Monday, June 27

The refuge of García Márquez’s memorable friend | Culture

“And that guy, who the hell knows him?” It was the only answer that Guillermo Angulo (Anorí, 93 years old) got when he arrived at the indicated address in Rome and asked a fat lady who sang opera with a towel on her head about Gabriel García Márquez, the Colombian compatriot with whom he had exchanged correspondence and whom I needed to locate. It was the 1950s, and they both planned to study film at the Experimental Center of Cinematography in Rome. But Gabo had already left for Paris, where after several attempts Angulo finally found that “young man with a coastal face, immersed in a thick blue Hemingway-type sweater, wrapped in a woolen scarf, and also tucked into a well buttoned montgomery ”, as he recalls in his book Gabo + 8 (Planet).

That intense friendship with Gabito that he was born in the French capital lasted beyond Stockholm, the city where years later he would receive the Nobel Prize for Literature dressed in white liqui liqui, and continued until his death between Mexico, the United States, Barcelona and Colombia, says Ángulo, which is together to the journalist Plinio Apuleyo Mendoza, one of the last surviving friends of García Márquez’s generation. The book, full of anecdotes of Colombian cultural life, feeds the legends and literary images that García Márquez himself made famous, and opens a window to his close friendship with personalities such as the writers Álvaro Mutis, Manuel Mejía Vallejo and Alberto Aguirre, the architect Rogelio Salmona, photographer Hernán Díaz or Carmen Balcells, his literary agent. What Angulo describes as the intelligentsia. It also delves into the premonitory character of the inhabitants of Macondo who face in One hundred years of loneliness a plague of memory caused by collective insomnia.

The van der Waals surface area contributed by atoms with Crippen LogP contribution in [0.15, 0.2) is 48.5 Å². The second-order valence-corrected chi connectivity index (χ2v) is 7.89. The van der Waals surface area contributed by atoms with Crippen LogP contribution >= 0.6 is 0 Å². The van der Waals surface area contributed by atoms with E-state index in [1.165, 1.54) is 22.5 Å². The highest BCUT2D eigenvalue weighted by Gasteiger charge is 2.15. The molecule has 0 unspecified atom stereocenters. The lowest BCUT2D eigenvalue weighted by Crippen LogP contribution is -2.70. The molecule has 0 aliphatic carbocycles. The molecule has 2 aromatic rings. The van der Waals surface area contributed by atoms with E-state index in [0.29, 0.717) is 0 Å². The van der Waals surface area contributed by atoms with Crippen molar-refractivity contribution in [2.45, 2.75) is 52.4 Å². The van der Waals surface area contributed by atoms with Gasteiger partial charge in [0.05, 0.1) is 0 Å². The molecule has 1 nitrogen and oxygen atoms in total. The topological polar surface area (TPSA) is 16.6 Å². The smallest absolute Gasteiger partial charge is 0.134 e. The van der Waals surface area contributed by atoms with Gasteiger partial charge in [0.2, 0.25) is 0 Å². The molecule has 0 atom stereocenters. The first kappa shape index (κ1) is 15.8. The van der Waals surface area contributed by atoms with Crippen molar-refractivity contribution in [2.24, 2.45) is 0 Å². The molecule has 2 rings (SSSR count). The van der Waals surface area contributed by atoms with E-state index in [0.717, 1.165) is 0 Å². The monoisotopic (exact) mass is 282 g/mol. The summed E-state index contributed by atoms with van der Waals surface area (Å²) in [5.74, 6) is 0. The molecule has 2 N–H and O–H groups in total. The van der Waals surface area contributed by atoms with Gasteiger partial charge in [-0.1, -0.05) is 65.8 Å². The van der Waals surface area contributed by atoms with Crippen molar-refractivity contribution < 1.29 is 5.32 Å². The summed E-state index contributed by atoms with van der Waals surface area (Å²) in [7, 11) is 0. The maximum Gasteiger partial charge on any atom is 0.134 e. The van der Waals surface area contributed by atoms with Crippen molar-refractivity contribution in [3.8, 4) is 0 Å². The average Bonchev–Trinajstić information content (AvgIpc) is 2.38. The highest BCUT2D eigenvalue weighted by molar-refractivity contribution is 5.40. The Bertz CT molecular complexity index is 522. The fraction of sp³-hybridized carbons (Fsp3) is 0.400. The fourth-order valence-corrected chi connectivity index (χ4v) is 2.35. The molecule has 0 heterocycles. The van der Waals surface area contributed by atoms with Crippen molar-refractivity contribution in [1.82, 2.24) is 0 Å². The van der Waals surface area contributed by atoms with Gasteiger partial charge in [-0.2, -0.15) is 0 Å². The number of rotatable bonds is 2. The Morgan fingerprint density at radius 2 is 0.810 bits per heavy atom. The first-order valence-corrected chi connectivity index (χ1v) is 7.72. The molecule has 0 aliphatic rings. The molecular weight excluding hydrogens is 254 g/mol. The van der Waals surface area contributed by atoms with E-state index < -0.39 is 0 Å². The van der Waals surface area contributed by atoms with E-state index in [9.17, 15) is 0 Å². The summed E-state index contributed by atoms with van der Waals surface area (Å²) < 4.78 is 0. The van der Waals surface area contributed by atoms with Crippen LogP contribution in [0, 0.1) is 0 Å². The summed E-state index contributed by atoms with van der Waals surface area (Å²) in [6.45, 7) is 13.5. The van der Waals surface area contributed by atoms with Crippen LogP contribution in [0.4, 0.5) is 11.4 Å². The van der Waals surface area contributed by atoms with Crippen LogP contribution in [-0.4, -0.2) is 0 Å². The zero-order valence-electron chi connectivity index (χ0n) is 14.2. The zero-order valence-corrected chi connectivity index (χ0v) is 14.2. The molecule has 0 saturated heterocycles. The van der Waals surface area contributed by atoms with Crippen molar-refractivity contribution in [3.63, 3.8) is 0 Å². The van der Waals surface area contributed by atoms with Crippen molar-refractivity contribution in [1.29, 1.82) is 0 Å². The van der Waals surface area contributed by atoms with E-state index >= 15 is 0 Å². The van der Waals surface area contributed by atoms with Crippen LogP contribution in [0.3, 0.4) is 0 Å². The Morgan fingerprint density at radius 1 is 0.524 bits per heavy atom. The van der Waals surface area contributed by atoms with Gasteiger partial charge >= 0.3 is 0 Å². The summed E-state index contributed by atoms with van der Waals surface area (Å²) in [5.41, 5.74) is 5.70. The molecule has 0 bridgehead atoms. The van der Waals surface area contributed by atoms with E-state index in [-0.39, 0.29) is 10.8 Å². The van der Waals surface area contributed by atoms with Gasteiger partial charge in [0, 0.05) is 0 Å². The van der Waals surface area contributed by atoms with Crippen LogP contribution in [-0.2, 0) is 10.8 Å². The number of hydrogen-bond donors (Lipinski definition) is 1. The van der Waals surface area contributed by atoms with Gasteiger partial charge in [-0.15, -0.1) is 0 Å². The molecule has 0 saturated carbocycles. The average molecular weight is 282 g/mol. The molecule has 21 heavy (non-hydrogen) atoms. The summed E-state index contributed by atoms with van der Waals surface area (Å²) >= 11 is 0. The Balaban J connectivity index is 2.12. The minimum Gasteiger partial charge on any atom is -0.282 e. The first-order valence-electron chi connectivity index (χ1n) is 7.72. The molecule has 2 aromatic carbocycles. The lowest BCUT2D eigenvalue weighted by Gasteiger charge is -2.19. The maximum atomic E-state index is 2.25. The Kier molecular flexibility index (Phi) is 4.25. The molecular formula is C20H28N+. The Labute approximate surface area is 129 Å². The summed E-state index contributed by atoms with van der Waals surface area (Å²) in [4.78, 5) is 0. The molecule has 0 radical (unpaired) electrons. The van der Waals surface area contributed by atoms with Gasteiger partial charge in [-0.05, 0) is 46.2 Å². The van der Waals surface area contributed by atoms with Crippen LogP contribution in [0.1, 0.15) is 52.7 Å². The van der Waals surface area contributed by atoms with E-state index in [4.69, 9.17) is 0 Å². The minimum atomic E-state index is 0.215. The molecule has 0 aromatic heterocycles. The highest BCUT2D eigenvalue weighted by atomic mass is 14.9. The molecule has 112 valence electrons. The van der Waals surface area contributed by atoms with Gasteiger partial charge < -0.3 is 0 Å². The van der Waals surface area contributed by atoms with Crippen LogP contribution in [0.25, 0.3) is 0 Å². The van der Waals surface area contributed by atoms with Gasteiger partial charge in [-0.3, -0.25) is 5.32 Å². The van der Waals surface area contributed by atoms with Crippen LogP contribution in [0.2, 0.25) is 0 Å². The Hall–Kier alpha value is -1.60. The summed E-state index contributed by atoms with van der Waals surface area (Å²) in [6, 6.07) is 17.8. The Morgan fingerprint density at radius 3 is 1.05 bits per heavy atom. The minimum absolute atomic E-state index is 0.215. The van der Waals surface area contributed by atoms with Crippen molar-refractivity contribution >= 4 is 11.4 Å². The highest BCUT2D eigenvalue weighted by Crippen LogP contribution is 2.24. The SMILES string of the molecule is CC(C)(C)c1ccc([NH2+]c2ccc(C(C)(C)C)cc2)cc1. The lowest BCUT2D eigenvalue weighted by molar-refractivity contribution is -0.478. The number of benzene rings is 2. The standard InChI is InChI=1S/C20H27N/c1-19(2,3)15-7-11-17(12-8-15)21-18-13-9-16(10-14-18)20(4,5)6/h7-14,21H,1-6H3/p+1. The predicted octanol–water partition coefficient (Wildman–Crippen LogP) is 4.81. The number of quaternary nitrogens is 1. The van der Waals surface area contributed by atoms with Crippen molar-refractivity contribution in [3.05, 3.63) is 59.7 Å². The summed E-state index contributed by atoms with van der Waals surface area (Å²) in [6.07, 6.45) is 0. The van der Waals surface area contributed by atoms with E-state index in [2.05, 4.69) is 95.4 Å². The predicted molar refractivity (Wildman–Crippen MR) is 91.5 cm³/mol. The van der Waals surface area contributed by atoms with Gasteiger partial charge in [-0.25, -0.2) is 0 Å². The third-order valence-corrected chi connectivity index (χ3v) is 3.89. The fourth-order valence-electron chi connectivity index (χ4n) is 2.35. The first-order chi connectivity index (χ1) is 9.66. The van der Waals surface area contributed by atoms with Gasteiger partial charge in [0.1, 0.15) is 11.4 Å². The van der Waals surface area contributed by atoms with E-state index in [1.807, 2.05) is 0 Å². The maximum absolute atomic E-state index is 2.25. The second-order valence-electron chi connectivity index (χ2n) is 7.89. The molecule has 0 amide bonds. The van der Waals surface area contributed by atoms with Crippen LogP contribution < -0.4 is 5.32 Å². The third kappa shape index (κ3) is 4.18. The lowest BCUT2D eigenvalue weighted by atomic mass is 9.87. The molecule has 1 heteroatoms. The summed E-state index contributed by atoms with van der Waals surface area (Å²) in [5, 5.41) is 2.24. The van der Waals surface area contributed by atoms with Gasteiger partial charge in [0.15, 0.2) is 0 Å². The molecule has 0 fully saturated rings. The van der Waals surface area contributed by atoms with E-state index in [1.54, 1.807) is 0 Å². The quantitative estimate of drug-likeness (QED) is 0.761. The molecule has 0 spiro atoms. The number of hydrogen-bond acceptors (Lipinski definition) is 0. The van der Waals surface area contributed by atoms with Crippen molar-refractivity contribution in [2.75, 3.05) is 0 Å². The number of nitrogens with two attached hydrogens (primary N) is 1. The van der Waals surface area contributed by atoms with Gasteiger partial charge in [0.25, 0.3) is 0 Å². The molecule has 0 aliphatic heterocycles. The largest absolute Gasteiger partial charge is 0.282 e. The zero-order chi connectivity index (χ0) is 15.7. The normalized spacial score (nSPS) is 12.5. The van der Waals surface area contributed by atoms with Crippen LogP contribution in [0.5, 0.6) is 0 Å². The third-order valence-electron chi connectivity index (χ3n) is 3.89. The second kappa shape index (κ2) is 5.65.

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Guillermo Ángulo, surrounded by orchids, outside his home in Choachí, in the department of Cundinamarca.
Guillermo Ángulo, surrounded by orchids, outside his home in Choachí, in the department of Cundinamarca.Ivan Valencia

Gabo + 8 delves into recent years without memories of the Colombian nobel, and adds to the list of editorial novelties Gabo and Mercedes: a farewell, Rodrigo García’s book about his parents. They both explore an intimacy the family was always very wary of. It was precisely Rodrigo, the eldest son of the author of One hundred years of loneliness, who called Guillermo Angulo a day before the death of the nobel to tell him that they had decided to take him to his home in Mexico City, number 144 on Fuego Street in El Pedregal de San Ángel, so that he could die in peace. “It doesn’t happen in the morning,” he told her. He traveled immediately to say goodbye to his friend, but García Márquez passed away shortly after noon on April 17, 2014, while he was in mid-flight. She didn’t get to see him alive, but she did get to kiss the body goodbye. “It’s good that you came, Anguleto, because that way sadness is better distributed ”, Rodrigo received him.

“For a long time he had been dying little by little, from memory to memory, from oblivion to oblivion, from image to image, from word to word, in an indefinable period that lasted just over ten years,” Angulo writes in Gabo + 8. “Finally came the emptiness of words and memories, which are life. Gabo, when he was as memorable as Funes, had said: “Wasn’t life itself also an invention of memory?”